Director: Desiree Kahikopo
Screenplay: Micheal Pulse
Cast: Girley Jazama, Jan-Barend Scheepers, Sunet van Wyk, Cheez Uahupirapi
The White Line has a message to share and sure as hell cannot wait to get it done and over with.
Filled with all the right ingredients for a colonial romantic drama, The White Line could’ve easily been a great film, if it weren’t for the way the writing, editing, acting and cinematography came together.
The editing really ruins this beautiful love story, cutting from scene to scene, often introducing trivial information which has little effect on the main storyline. The apartheid era, (which the film is set in), is painful for many Namibians and the idea of a forbidden love story blooming during that time easily has an appealing effect. However, a few kiss scenes here and there does not really make a tearjerker- which is something The White Line evidently tried to achieve but failed in.
Casting Girley Jazama as the anguished domestic worker, Sylvia Kamutjemo, was expertly done. Jazama really sells pain and grief. Whether she’s just a good cry-on-cue actress or it’s the result of the director’s torture, Jazama makes one sympathize with her. You really get into the feels.
Alongside Jazama, is Sylvia’s love interest, Afrikaner police officer, Pieter de Wet- played by Jan-Barend Scheepers. The film shows potential for great romantic chemistry between Sylvia and Pieter, but Jazama and Pieter’s delivery for this seemed a little uncomfortable and forced at times. The only moment I felt the ‘magnetic’ attraction between the two characters was when they wrote letters to each other. Pieter, being a sweet, nerdy (or nervous) guy, is open-minded and perhaps in desperate need of a soulmate- or caretaker.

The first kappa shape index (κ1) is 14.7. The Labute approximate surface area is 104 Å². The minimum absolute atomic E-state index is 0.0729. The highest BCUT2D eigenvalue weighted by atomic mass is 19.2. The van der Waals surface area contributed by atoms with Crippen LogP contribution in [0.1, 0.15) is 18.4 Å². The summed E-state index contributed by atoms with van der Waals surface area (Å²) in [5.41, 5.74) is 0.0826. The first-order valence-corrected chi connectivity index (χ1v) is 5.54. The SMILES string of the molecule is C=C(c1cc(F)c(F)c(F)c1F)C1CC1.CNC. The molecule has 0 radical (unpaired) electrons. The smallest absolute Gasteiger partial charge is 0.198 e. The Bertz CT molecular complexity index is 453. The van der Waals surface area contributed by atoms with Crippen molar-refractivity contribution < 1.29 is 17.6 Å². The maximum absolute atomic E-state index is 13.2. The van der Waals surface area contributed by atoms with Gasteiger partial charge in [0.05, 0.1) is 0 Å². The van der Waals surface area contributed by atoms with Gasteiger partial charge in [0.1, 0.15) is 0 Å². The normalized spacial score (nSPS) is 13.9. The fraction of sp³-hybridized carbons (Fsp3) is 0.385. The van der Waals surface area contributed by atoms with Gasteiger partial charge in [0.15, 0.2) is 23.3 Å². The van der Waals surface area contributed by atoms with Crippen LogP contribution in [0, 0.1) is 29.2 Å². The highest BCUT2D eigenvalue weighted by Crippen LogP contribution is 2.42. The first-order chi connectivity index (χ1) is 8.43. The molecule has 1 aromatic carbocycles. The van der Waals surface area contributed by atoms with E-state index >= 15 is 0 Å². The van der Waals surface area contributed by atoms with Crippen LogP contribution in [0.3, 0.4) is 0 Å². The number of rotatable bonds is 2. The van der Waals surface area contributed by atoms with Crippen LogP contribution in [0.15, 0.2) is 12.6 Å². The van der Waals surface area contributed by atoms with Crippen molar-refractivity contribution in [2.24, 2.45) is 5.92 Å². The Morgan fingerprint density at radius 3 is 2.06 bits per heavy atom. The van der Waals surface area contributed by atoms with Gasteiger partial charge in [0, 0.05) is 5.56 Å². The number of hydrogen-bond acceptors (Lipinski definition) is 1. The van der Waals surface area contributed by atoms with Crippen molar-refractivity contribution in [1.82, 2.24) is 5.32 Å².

The posh, buzzkill of a woman, Anne-Marie de Wet (Sunet van Wyk) is by far my favourite character in the film. Van Wyk does justice to the character- who is the godmother of inherited racial prejudice- at least in the realm of The White Line. Anne-Marie uses the apartheid regime to her advantage to tower over Pieter and Silvia. Anne-Marie’s has a dominant personality and makes you think her housewife status gives her a lot of time to devise ways that put pressure on Pieter and Sylvia. She is the perfect antagonist: knows what she wants and will go to any length to get it.
The film is perfectly constructed in Otjiherero and Afrikaans (with English subtitles). The cinematography is pretty standard- considering the budget. Director Desiree Kahikopo visibly tried to give the film that 1960’s feel, aided by the colouring. The film is mostly shot in close-up and medium shots. Kahikopo did okay in directing the film- considering it is her directorial debut.
Screenwriter Micheal Pulse did a good job writing the story- the twists do intrigue and would’ve benefited from better ironing out of the scenes. The film has a firm supporting cast who does justice to the sub-plots. The music, especially Pulse’s original song titled The White Line gives substance to the overall film.
It is a good story- just not put together well. The film is important. The story is beautiful. The acting is okay and if you are a fan of stand-up comics who poke fun at accents, you will definitely want to see The White Line.
The White Line was screened for the media on 15 July 2019 in Windhoek and will officially premiere at the Durban International film festival 2019 as an official selection on 22 July. While there is no confirmed date yet, the film is expected to be released later this year to the Namibian public.
Watch The White Line trailer: